“Oh, and we smoked a lot,” she chuckles. “A lot of the directors that I worked with will try to prepare you psychologically, and they try to give you characters that are totally opposite to your personality. I’m still an introverted person, but when I’m in front of the camera, and when I get into character, it’s very, very liberating.”
Wong Kar-wai’s Fallen Angels opens on a two-shot of Reis, foregrounded, in a strangely desaturated frame coloured only by the red of her lips, her nails, the cherry of her cigarette. “Are we still partners?” monotones Reis’s character, the nameless Agent to pop-star-co-star Leon Lai’s nameless Assassin, her hands quivering and, thus, betraying her emotional state, as she lifts a loose cigarette, a perpetual prop, to her face.
And so begins a dizzying narrative that sees Reis – whom the director has said to have chosen from his “first impressions of meeting” her, not having seen any of her previous performances – long, sob, pine and scream for the intimacy she so yearns for, for intimacy that escapes her until the very last shot of the film.
In an interview conducted at the Toronto International Film Festival in 1995 following the screening of Fallen Angels, Wong pinpointed exactly why the film looks the way it does. “The last scene, which is in the noodle shop, was shot on the first day. It was supposed to be the first day because at the time I wanted to tell the story backwards. And so we went to that noodle shop – it’s so small, the only way you can use it to shoot is with a wide-angle lens – but I felt that a wide-angle lens was quite ordinary. So I asked my cameraman, ‘Do we have an extra-wide-angle?’ ‘Yes,’ he said. ‘We have a 6.8. But that will make your actress look terrible. I said, ‘Let’s try it.’”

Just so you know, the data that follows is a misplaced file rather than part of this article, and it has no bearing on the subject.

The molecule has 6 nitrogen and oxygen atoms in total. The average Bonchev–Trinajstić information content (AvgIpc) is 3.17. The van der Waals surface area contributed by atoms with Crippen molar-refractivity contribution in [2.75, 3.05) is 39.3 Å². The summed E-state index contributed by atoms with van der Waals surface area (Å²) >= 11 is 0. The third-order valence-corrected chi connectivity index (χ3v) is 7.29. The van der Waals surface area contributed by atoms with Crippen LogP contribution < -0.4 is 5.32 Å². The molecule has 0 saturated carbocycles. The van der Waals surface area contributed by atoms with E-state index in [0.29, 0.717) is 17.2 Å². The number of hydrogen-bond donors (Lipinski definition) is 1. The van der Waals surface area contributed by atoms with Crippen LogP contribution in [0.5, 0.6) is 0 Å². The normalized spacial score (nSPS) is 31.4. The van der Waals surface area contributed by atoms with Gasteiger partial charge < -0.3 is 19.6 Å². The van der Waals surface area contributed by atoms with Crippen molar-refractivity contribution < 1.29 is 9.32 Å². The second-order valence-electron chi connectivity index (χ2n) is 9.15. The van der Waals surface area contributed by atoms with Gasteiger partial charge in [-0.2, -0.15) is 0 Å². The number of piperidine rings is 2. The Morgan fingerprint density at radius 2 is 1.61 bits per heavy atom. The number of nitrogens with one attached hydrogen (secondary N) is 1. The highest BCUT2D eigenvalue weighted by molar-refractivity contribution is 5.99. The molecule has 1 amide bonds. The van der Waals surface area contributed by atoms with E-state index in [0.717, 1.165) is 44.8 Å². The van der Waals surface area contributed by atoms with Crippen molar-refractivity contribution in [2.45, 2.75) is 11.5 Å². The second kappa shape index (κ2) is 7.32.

The actress in question was, of course, Reis, who, while distorted in spades, looked nothing that can ever be remotely chronicled in the realm of terrible. This performance would then thrust the actress into stardom – she was nominated for Best Actress in the 1996 Golden Bauhinia Awards for her part – but Reis, for whom work and opportunities have always felt like chance encounters, is already eyeing her next role. And when Reis’s Fallen Angels character, weary after a day of rummaging through her Assassin’s rubbish just to feel a hit of connection, bemoans, “I’m a practical person. I know how to make myself happy,” it might almost be prophetic.
Unlike the majority of humanity, for whom “living in the moment” has always felt too onerous a task to attend to with any real commitment, Reis, who lives by a different beating drum, takes to staying present with seemingly no effort exerted whatsoever. And for a woman whose various titles – beauty queen, actress, model – are so often prefixed with “former”, existing in the present, with no plans for the future, seems to come preternaturally for Reis, who jumps from role to role to role without a backwards glance. For some, it would be sacrilegious to dwindle down a career at its peak, as the ingénue, as the fresh new face of a Wong Kar-wai feature, but for Reis, who did exactly that in favour of commitments more social and charitable, it made perfect sense. On to the next. Fallen Angels would continue to be Reis’s most popular performance in her filmography.
“Never say never,” she supposes, of a possible entertainment- industry comeback. “But I think there are different stages in life and, right now, I have different priorities that are things I enjoy more than acting. But I do miss acting sometimes.”
Reis has since been the face of beauty campaigns, designed watches and served as a co-creator for a new property in Malaysia named The M Tower. But her number-one priority, the one role that’s held tight with some longevity for the once-actress, wasn’t something Michele Reis originally had ambitions into becoming, despite her now-famous hyper-focus on the lifetime role she’s been dealt. (Not unlike her forever attitude towards becoming a model; becoming Miss Hong Kong; becoming an actress. Plans, again, were not Reis’s forte.)